Golden Dawn fascists are not just Greece's problem

Europe will turn to angry nationalisms unless an alternative to austerity is found.

It was an unwelcome echo of Europe’s past: as black-clad henchmen barked instructions at journalists, ejecting those who refused to show “respect” by standing up, Nikolaos Michaloliakos, the greying leader of Greece’s neo-Nazi Golden Dawn, hailed his party’s unprecedented entry into parliament. Waving his fists like a practiced demagogue, he threatened retribution “for those who betray this homeland”. Then came a promise: “The Europe of the nations returns. Greece is only the beginning.”

The sudden emergence of Golden Dawn – an obscure fringe party only a year ago but which won 21 seats in Sunday's general election – is the latest symptom of political turmoil to hit Greece as it struggles to cope with EU-imposed austerity. Mainstream parties have fallen like dominoes as Greek voters, angry at being punished by a fiscal compact that protects northern Europe’s wealthier economies, look for politicians that have not been tarnished by compromise with the Brussels elite. Many have turned left, but 7 per cent of voters chose Golden Dawn, which promises to “clean” Greece of immigrants and boasts a swastika-like emblem on its flag. In the words of one Greek Jewish leader, “They don’t deny the Holocaust – they desire it.”

The spectacle has made outside observers shudder, while the millions of Greeks who did not vote for Golden Dawn are justifiably revolted. Greece has not suddenly turned to fascism – and although Michaloliakos was a supporter of the military junta that ruled the country from 1967 to 1974, there is no special darkness within the Greek psyche that lends itself to extremist politics. Golden Dawn’s gains, which can be reversed, were achieved with techniques employed by the far right in other countries. It stood “ordinary” candidates – members of the public who had been drawn to the party in recent months – for election, and it won some support  by imposing vigilante patrols in urban neighbourhoods. As in other countries, they have been challenged every step of the way by Greek anti-racists.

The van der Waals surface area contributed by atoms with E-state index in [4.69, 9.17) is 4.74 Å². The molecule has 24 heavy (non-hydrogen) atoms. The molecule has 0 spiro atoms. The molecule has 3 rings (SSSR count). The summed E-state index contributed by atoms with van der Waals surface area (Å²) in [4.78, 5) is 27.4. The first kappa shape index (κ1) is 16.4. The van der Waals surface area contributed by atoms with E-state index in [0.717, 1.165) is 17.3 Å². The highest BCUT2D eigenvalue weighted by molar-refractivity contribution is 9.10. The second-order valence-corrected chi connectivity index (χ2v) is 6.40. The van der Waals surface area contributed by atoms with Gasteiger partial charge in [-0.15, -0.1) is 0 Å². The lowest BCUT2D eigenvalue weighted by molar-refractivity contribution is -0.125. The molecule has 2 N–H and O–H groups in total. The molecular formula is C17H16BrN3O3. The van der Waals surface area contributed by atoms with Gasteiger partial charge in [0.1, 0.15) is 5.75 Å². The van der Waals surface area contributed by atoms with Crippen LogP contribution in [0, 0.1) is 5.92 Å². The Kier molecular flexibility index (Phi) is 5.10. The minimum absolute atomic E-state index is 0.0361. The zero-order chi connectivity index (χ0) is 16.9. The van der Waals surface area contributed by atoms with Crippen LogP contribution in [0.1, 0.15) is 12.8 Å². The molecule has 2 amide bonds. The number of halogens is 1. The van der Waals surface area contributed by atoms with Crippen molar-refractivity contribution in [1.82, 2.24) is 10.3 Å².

Golden Dawn's scapegoating of immigrants is widely shared, too. Across Europe, the financial crisis has inflamed tensions between a global market, a multinational EU, and nation states that still count on patriotism as a social glue. Migrants have thus become a lightning rod for all manner of anxieties. The difference is that Greece feels these more acutely, battered by five continuous years of recession and sitting on the EU’s porous border with Turkey. Frequently, migrants are sent back to Greece from other EU countries to rot in poorly maintained detention centres or left destitute in a country where one in five is unemployed. The fate of 200 African migrants left to drown in the Mediterranean last year by Nato forces – possibly including a British helicopter – suggests we are all capable of such callousness. This is not Greece’s dirty secret: it is all of ours.

The success of Golden Dawn is a tragedy for migrants and a painful dead end for their voters who will find them a quack cure for their country’s ills. There’s a grain of truth in Golden Dawn’s call for Greece to be freed from “the slavery of the bailout agreement” and voters will continue to seize on it until a viable alternative is found.

Left-wing parties are now struggling to find enough common ground to form a government and fresh elections may have to be held next month. The challenge is to find a solution that brings stability while fulfilling the egalitarian principles the EU project aspires to. Otherwise, the future is one of angry, reactionary nationalisms – and, perhaps, if groups like Golden Dawn are allowed to keep a foothold in democratic politics, something even more vicious.